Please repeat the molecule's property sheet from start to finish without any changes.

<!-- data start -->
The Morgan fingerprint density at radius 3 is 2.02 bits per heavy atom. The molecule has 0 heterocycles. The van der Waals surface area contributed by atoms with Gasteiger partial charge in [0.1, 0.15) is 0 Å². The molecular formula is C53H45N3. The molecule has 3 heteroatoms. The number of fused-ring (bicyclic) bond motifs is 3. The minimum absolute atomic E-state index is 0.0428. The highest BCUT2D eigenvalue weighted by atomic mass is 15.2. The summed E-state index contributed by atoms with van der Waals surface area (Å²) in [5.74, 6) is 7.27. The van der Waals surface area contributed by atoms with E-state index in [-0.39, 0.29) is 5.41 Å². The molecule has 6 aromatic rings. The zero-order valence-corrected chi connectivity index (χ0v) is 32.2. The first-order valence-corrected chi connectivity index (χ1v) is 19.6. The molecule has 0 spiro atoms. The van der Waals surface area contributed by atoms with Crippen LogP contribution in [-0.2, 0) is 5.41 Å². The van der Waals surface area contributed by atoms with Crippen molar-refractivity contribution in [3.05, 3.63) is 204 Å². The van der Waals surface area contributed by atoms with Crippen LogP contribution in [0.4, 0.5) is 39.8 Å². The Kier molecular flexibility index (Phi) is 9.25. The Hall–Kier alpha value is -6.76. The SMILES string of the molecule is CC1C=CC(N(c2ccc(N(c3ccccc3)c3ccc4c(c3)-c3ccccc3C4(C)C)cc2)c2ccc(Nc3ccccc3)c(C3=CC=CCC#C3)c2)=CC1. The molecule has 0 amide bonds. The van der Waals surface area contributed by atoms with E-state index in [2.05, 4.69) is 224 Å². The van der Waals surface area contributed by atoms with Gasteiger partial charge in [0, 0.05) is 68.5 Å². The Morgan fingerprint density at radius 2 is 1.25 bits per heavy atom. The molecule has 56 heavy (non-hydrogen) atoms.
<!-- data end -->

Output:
The Morgan fingerprint density at radius 3 is 2.02 bits per heavy atom. The molecule has 0 heterocycles. The van der Waals surface area contributed by atoms with Gasteiger partial charge in [0.1, 0.15) is 0 Å². The molecular formula is C53H45N3. The molecule has 3 heteroatoms. The number of fused-ring (bicyclic) bond motifs is 3. The minimum absolute atomic E-state index is 0.0428. The highest BCUT2D eigenvalue weighted by atomic mass is 15.2. The summed E-state index contributed by atoms with van der Waals surface area (Å²) in [5.74, 6) is 7.27. The van der Waals surface area contributed by atoms with E-state index in [-0.39, 0.29) is 5.41 Å². The molecule has 6 aromatic rings. The zero-order valence-corrected chi connectivity index (χ0v) is 32.2. The first-order valence-corrected chi connectivity index (χ1v) is 19.6. The molecule has 0 spiro atoms. The van der Waals surface area contributed by atoms with Crippen LogP contribution in [-0.2, 0) is 5.41 Å². The van der Waals surface area contributed by atoms with Crippen molar-refractivity contribution in [3.05, 3.63) is 204 Å². The van der Waals surface area contributed by atoms with Crippen LogP contribution in [0.4, 0.5) is 39.8 Å². The Kier molecular flexibility index (Phi) is 9.25. The Hall–Kier alpha value is -6.76. The SMILES string of the molecule is CC1C=CC(N(c2ccc(N(c3ccccc3)c3ccc4c(c3)-c3ccccc3C4(C)C)cc2)c2ccc(Nc3ccccc3)c(C3=CC=CCC#C3)c2)=CC1. The molecule has 0 amide bonds. The van der Waals surface area contributed by atoms with E-state index in [2.05, 4.69) is 224 Å². The van der Waals surface area contributed by atoms with Gasteiger partial charge in [0, 0.05) is 68.5 Å². The Morgan fingerprint density at radius 2 is 1.25 bits per heavy atom. The molecule has 56 heavy (non-hydrogen) atoms.